A session at the Greenpeace Digital Mobilisation Skillshare in Umbria, Italy, came together to look at what makes video work for activism, and to draw out lessons to support planning and ideas.

Emotions Trigger Action

Greenpeace NZ homeless polar bear video

Screengrab from Greenpeace New Zealand video about a homeless polar bear in London. A crowdfunded campaign put the video on air in 2013.

According to research, material that triggers a strong emotional response is twice as likely to be shared. A strong, positive emotional response is 30 percent more likely to encourage sharing than a strong but negative emotion, like shock or anger, but the strength of the response is more important.

Something which arouses feelings of strong anger or frustration is likely to be shared more widely than something that makes people feel cheerful.

Feelings of surprise and anticipation are also linked to high levels of sharing and interaction.

What Do You Want?

You need always to start from the action – what do you want the viewer to do? The story and emotional response that lead people to sign a petition, donate or commit to take action are different to the triggers for sharing content. Videos that evoke emotions of sadness (like the polar bear example below) may be successful in prompting action, but are perhaps less likely to be shared; fine for DRTV, but more of a problem if you’re relying on spreading the word via sharing.

And of course you need to make sure that your call to action is clear and appropriate to where your video will be seen – for example a TV ad will need a phone number or web address.

Some Examples

The group shared some favorite examples of videos that prompted high levels of engagement by drawing on different emotions.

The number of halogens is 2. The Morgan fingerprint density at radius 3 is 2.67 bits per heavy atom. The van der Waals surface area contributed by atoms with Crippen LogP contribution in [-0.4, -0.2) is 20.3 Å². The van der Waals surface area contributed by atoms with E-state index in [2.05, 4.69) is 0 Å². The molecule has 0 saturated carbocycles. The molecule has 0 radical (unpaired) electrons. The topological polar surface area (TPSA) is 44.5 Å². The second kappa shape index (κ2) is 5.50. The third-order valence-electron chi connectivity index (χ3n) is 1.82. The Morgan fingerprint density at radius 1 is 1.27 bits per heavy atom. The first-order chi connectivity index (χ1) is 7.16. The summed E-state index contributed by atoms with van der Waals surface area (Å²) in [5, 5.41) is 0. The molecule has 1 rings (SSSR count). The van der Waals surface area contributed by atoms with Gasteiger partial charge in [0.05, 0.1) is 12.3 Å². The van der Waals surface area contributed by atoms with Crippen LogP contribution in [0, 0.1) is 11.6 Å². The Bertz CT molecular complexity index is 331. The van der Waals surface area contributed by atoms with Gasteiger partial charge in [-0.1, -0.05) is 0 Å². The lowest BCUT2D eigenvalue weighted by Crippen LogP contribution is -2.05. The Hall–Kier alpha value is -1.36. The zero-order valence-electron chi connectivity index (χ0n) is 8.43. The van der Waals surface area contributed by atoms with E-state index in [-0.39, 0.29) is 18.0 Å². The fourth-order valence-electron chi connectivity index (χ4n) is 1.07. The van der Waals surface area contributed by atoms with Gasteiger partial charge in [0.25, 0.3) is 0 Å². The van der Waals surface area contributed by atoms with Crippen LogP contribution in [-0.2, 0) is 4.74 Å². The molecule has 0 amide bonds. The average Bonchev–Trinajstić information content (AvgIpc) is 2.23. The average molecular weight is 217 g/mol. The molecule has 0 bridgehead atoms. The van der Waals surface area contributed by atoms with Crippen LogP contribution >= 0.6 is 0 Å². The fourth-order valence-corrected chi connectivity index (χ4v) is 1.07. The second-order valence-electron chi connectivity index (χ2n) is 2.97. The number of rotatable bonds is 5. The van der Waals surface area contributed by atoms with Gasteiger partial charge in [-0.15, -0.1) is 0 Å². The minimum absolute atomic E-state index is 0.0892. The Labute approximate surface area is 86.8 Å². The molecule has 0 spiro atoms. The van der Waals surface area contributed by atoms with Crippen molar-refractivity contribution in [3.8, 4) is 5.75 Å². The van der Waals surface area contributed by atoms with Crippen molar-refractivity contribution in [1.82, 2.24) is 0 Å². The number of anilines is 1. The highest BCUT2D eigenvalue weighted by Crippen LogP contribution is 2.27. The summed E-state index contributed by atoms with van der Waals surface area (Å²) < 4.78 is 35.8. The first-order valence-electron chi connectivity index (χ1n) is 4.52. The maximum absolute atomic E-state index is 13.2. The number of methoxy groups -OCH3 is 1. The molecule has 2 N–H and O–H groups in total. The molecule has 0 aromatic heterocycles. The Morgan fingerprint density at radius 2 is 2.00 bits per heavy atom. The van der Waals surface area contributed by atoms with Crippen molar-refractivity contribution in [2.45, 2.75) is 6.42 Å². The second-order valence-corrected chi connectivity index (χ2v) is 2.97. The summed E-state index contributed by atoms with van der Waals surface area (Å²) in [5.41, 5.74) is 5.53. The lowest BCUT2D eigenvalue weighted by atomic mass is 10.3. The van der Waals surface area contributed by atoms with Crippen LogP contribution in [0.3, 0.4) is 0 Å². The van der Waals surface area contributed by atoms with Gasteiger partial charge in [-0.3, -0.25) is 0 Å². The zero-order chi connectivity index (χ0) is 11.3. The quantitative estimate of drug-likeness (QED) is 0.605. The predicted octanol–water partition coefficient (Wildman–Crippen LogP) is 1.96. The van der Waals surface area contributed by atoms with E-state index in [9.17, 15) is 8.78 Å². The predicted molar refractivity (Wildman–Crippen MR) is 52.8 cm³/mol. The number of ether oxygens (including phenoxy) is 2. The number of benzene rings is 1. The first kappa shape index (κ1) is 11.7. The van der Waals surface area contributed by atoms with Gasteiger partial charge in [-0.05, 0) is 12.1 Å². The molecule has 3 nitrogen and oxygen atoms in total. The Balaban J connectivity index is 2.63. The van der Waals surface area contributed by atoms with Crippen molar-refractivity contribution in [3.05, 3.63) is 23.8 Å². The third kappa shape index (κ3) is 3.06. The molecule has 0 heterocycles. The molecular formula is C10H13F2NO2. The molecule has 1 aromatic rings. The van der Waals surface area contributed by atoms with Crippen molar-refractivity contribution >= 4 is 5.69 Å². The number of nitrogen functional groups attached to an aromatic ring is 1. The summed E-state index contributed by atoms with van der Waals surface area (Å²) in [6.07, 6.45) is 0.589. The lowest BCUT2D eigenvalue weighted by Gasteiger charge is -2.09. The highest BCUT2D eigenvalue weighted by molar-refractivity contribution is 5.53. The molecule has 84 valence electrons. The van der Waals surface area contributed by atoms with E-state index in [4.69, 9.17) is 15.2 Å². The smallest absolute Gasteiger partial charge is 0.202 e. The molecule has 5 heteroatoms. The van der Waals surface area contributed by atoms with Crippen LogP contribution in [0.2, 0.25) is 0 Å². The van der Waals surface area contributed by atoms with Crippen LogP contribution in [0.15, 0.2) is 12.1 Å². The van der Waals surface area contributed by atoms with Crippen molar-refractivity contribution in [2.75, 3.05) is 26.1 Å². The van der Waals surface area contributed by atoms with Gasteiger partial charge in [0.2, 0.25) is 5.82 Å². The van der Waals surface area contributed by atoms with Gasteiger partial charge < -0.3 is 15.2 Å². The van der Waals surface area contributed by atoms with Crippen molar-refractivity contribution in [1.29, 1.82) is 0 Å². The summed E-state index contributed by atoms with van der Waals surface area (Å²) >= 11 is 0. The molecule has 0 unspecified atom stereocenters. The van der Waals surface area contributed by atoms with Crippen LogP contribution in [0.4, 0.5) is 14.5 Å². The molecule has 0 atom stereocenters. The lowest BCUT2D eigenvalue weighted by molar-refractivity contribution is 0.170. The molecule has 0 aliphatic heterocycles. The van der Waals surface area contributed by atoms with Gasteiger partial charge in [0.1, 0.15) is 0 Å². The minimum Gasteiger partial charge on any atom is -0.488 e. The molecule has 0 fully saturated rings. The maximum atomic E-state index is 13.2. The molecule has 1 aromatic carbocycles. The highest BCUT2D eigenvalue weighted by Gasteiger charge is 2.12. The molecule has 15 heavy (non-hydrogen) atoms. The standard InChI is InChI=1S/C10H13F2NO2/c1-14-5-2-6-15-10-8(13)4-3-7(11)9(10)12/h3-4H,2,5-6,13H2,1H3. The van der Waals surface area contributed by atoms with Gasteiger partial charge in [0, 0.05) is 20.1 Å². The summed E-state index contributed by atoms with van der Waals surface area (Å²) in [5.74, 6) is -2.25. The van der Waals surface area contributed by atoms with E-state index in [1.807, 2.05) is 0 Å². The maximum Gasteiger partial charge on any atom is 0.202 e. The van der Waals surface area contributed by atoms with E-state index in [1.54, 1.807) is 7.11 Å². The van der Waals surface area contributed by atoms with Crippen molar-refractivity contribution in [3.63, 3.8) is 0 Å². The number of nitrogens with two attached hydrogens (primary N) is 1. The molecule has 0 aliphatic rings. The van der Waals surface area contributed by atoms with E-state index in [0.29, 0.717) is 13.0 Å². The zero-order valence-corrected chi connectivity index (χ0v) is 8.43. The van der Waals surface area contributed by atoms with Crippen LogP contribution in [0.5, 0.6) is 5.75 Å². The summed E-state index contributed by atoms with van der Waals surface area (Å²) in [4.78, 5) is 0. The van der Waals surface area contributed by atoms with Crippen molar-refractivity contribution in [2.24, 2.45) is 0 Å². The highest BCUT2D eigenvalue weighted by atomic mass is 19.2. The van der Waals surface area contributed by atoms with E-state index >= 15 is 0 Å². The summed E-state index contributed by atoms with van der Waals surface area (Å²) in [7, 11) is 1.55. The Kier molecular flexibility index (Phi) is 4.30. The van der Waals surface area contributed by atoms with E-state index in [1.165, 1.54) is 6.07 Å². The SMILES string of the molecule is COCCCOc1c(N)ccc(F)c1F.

Amnesty Norway

This ad was aired by Amnesty Norway on TV in 2008. Roughly 25, 000 people texted AMNESTY to 1960 and joined the Norwegian SMS network. After that they received regular action texts on death penalty and other urgent human rights abuses or campaigns.

Why it works: Very clear, strong emotional situation that makes you angry, but also shows the solution at the end.

Greenpeace: Homeless polar bear

Greenpeace New Zealand crowdfunded airtime for this ad among their supporters in 2013, with a call to action to “txt arctic” to create a global sanctuary” at the end. A little over 14,000 people took action, adding to the list of Arctic campaign supporters.

Why it works: It has emotional appeal, conveying the consequences of Arctic destruction through the eyes of the homeless polar bear.

GetUp Australia: It’s time

The great ‘It’s Time’ video from GetUp in Australia showed that mobilisation doesn’t have to be depressing, telling the romantic story of a loving relationship, keeping back a ‘surprise’ that the couple are gay. The video went viral online and has been watched over 12 million times, It was influential in the run up to a key vote in the Australian Parliament which legalized gay marriage.

Why it works: The ad has a strong emotional appeal, and the surprise twist that prompts sharing and increased attention. This is the sweet spot – surprising and inspiring a powerful, positive emotional response. A url in the video itself, plus popup annotated links on YouTube, linked people directly to online actions including donating to fund a TV spot for the advert.

Which are the best campaigning videos you’ve seen? How do they trigger the emotions and what mechanisms for response do they offer? The group will be looking for new ways to share best practice and develop ideas around online video.

Group participant Tsvetan shared this great compilation of links and clips on the subject of viral video. Do you have more to suggest?

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